But it is also a sermon that could be given to the Rotary a local high school volunteer group.  Is there something more happening here?  Is there something this Gospel has to say other than an exhortation to greater charity and compassion? 

I have always been puzzled why Matthew abbreviated Mark's version of events here.  Why would the author copy nearly 50 percent of Mark nearly word for word, and then cut this particular story down? Mark's version has some interesting details like how much this whole enterprise of feeding is going to cost and Jesus has people sit down in groups before they eat.  Perhaps Matthew is sticking to his theme as Jesus as the new Moses, and this is a symbolic act harkening to Moses and manna from heaven.  Therefore he is uninterested in the details and marches on to things he considers more important. 

I think these details in Mark are important and I'm going to ponder them for a couple of days.  I'll track back with some more thoughts by the end of the week.  Feel free to add your own thoughts.
Comments
Re: Matthew 14:13-21 About Eating and Feeding for Sunday, July 31
by bloomingcactus at 10:00PM (EDT) on Jul 24, 2005  |  Permanent Link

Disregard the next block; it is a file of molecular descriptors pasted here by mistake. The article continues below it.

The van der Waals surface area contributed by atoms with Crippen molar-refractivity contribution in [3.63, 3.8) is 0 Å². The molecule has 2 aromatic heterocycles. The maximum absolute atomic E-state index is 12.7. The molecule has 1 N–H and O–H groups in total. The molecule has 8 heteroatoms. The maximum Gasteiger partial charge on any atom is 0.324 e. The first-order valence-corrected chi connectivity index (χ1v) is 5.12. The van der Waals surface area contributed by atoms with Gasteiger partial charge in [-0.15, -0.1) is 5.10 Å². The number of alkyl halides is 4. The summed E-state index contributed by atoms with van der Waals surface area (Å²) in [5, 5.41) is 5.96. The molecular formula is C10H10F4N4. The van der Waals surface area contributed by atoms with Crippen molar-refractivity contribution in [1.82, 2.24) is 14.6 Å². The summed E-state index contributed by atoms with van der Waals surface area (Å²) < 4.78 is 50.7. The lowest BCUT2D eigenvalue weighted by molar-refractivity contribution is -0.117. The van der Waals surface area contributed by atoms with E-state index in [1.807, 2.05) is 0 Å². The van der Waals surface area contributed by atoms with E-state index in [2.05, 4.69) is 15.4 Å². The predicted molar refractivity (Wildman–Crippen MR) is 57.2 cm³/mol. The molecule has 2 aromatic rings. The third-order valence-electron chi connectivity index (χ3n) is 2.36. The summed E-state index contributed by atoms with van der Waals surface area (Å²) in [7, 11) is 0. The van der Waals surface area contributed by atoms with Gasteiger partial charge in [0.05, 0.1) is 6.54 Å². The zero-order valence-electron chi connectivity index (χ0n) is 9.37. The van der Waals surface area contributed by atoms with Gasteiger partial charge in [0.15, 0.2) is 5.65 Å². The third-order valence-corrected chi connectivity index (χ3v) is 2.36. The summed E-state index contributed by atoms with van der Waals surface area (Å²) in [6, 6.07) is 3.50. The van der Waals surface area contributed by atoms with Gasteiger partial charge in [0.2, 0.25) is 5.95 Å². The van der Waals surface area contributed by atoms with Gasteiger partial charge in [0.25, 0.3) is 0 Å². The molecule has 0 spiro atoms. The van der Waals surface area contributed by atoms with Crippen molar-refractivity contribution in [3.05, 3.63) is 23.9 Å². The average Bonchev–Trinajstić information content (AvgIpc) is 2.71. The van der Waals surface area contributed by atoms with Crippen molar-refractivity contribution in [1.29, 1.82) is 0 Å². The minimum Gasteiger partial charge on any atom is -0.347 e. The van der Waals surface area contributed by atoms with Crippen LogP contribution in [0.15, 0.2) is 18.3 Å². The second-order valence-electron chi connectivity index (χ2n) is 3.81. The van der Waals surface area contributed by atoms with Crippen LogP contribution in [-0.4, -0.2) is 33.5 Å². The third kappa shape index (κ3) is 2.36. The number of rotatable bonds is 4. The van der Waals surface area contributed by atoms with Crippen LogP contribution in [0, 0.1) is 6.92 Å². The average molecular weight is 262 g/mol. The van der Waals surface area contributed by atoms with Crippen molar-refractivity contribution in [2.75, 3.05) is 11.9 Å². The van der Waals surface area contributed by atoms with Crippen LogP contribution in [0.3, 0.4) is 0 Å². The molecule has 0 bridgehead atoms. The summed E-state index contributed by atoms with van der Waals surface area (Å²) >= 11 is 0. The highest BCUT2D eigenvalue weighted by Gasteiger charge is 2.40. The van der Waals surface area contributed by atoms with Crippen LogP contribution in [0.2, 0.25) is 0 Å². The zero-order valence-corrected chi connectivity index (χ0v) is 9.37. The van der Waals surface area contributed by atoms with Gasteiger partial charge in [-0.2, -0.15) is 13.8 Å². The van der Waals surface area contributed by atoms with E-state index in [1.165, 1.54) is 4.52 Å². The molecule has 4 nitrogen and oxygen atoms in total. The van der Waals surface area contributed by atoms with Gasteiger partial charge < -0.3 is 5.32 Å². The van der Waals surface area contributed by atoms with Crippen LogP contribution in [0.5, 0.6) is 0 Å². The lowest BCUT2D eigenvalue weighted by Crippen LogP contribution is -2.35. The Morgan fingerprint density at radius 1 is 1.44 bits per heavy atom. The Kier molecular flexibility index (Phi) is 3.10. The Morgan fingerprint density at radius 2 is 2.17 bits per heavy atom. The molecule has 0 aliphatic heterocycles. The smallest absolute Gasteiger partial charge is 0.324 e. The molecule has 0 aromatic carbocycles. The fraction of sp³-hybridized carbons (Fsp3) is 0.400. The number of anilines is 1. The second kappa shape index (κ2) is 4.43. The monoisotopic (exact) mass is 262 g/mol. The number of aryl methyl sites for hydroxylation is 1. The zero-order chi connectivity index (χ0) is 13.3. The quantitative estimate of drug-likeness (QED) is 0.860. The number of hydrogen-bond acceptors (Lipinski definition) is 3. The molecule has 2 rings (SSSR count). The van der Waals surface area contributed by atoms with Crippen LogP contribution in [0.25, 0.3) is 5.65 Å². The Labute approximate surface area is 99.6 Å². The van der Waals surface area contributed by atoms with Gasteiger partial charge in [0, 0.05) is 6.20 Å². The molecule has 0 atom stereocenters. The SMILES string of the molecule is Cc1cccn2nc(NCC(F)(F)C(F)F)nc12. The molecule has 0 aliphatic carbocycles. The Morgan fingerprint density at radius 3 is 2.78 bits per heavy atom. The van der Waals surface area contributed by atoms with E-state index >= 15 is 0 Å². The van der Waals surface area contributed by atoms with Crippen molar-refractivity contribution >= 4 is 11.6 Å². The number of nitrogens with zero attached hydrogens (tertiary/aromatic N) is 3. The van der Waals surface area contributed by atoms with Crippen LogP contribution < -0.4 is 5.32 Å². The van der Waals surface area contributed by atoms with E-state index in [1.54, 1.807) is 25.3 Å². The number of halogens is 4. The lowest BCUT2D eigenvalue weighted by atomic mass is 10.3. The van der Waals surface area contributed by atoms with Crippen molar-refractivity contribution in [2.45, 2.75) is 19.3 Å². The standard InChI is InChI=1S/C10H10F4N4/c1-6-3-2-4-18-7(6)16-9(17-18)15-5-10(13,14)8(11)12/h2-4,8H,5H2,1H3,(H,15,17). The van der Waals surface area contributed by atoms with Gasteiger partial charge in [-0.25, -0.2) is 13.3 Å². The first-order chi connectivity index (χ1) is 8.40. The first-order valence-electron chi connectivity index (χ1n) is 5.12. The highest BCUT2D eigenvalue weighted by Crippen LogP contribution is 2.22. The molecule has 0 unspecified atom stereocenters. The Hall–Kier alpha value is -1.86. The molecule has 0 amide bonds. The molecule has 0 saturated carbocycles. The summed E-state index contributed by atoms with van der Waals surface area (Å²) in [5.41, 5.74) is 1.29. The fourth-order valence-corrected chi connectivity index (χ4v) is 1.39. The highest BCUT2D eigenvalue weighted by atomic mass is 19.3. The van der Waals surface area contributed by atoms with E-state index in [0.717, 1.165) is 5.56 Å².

I have some further thoughts on the passage. Since one of Christ's temptations in the wilderness was to turn stone into bread, I have always been a little confused about this miraculous feeding of the 5000. The temptations are often interpreted as Jesus resisting the temptation of feeding the material hungers and getting sidetracked from his mission towards the cross. Why would he reverse this 10 chapters later? Did he just have a wave of compassion and so he went ahead and did it?

The closest I can come to an answer is to go back to the Gospels of Mark and Luke. After the disciples produce the 5 loaves and 2 fish, these Gospels have Jesus getting the crowd to sit down together in smaller groups. (It's not till John's Gospel that the little boy offers up his food. Why was he carrying 5 loaves of bread I wonder.) It doesn't seem very smart to me that 5000 people would go chasing after Jesus without taking any food along for the trip. While the Gospels note widespread poverty, they do not speak of such a widespread famine that would leave people starving to death. The disciples first response is that they don't have enough money to buy food, not that there is no food to be had. So here we have a crowd of 5000 people, probably from different villages and haven't ever seen a crowd this big. Some might even be Gentiles, so they could not eat together at all. Perhaps Jesus breaking people into smaller groups and having them sit down together is the real key to the passage. He is turning a crowd into a community. He holds up a few loaves of bread and a couple of fish and shows that his disciples are willing to share. You remember the story of Stone Soup, don't you? Sharing can be contagious. Perhaps people had enough all along if the fear could be overcome.